Apparently, the only possible win is to add a PSU: a football power from a large population state. Well, there aren’t any PSUs laying around this time. I guess ND comes close, but ND ain’t ever joining.
Delany may have failed in his dream to shoot for the moon. As a B10 football FAN, I am ecstatic with the outcome, and I don’t care if Delany failed or not. The conference won.
A lot of people think Delany failed, but I never thought the presidents shared the vision, so it was never going to happen.
Agree totally. I think a lot of people, who hate that JD has power he has in college athletics, were going to paint this as a loss for the Big Ten in any situation, save for adding a Texas or a Notre Dame, which, it should be pointed out, NO ONE did.
A “win” depends on your perspective. I look at it more as a fan, and the Big Ten + Nebraska is better in that respect than the Big Ten – Nebraska. From that fan perspective, I would submit that the Big Ten got stronger than any other conference in all of this.
Agreed. We can argue about wins or losses, but the Big Ten is better with Nebraska than without (and likely richer as well). So, this change is a net positive in my book. Could it have been a move that was even more positive? Sure, I’d rather have someone given me a $100 bill over giving me a $20 bill. But I’m not going to complain if I have an extra 20 bucks in my pocket I didn’t have before.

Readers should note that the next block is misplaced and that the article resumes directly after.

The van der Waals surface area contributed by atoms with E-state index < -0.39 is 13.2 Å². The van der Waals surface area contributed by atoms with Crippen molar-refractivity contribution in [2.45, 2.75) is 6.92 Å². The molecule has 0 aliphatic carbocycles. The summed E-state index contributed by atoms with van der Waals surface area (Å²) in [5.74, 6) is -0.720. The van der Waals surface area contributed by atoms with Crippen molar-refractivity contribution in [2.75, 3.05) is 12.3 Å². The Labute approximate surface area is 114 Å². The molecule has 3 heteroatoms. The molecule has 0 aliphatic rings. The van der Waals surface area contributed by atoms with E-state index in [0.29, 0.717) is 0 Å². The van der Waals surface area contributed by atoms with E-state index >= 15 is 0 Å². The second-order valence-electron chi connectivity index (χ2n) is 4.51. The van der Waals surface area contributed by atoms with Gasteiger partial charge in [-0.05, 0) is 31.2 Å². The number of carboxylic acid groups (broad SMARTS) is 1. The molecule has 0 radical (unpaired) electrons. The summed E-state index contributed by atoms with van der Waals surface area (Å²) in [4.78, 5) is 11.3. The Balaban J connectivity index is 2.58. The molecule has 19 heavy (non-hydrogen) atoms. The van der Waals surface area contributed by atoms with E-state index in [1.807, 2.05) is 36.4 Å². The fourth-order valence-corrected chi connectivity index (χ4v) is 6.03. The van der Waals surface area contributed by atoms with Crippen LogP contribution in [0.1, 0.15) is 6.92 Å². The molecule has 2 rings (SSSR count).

And Notre Dame (especially) and Texas are still out there and who knows what will happen down the road. The important thing IMHO is that Delaney and company didn’t expand for the sake of expanding and brought in inferior schools; they brought in someone who could hold their own and had value.
Nebraska’s a big win, and the only 12th school other than ND or Tx which made much sense. The Big 10 had to get 1 big-time football program out of this expansion…going to 14 with Pitt, RU, and Mo., for example, would have weakened the football brand too much.
Hey, I said I was open minded. I want more than just words though. I just asked for some numbers to show that Nebraska was worth more money to the conference than some of the other candidate schools, especially when you consider that the conference had to compromise on academics to get Nebraska.
and there are a couple of reasons to be excited about Nebraska.
it is one of the top ten brands in college football so just from fan enjoyment perspective they will be a great addition.
on the revenue side. I’ll leave out the championship game as any 12th team would add that. there are two components to the BTN revenue stream. cable fees and advertising revenue. yes Nebraska has a small number of households. a number of the states in the upper plains states near Nebraska have large Nebraska fan interest. they aren’t large numbers of housholds either but it probably increases Nebraska’s household numbers a bit. but the second and very imporant component of the revenue stream is advertising on the network. for that you need to convert households reached to actual viewership numbers. one of the criticisms of Rutgers has been that despite adding a lot of households they don’t convert them to viewers. Nebraska is exactly the opposite. They have a very loyal and invested fanbase. Their conversion rate for households to viewership will likely be among the highest. this will translate into increased advertising rates across the network. that’s the bet. and its the same reason why Nebraska was valuable in network contracts despite the small size of the state.